If you had to pick one, what’s more important to your career and company success right now–-productivity or creativity?
What if you’re the sixth CEO (in five years) of a troubled high tech firm in an era when your competitors’ new innovations are driving profit, reputation, and opportunity, almost overnight?
Then you might have done what Marissa Mayer did. Whether you like it or not.
In case the only news you’ve heard lately has been the announcement of the next Dancing with the Stars cast (Lisa Vanderpump! oooh!), then let’s catch up.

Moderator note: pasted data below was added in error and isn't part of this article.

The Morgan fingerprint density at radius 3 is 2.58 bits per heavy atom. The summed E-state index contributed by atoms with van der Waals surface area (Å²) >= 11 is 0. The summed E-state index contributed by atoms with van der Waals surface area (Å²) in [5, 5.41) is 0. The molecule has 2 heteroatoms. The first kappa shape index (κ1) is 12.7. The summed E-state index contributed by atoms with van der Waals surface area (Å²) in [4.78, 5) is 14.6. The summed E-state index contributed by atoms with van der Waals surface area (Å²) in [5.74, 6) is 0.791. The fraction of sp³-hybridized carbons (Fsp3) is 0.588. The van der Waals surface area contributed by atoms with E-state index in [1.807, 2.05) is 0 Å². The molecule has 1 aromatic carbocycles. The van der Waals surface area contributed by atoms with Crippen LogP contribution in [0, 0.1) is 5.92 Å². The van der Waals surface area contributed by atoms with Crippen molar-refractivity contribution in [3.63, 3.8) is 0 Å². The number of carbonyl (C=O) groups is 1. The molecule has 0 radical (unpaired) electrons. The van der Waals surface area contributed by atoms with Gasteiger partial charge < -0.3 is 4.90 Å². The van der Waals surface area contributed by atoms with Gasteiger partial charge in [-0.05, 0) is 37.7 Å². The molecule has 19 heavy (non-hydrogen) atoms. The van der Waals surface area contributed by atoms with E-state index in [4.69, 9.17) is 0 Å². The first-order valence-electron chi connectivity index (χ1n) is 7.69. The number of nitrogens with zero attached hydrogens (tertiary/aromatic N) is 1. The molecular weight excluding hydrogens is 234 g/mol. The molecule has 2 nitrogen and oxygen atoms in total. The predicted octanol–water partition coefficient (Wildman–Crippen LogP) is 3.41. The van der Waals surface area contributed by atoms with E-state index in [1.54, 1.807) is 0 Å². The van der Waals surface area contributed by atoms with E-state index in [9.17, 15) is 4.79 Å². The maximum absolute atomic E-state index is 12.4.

In July 2012, Yahoo named Marissa Mayer as their CEO. The announcement was notable (sadly) as much for the fact that she was a 37-year old pregnant woman, rather than for for her track record as a 14-year veteran engineer at Google (employee #20 of what grew to approximately 37,000 by the end of 2011).
According to Silicon Valley watchers, Mayer’s been hard at work to change the culture and expectations of success at Yahoo. [Among other things, she added free lunch, which reminds me of another company and the impact of free lunch on its culture.]
And last week (Feb 2013), the company made its boldest move yet by announcing that the troubled tech company is requiring all staff to begin working in the office starting June 1, 2013. “In the office” means on one of Yahoo’s physical campuses, as opposed to having an official work-from-home arrangement.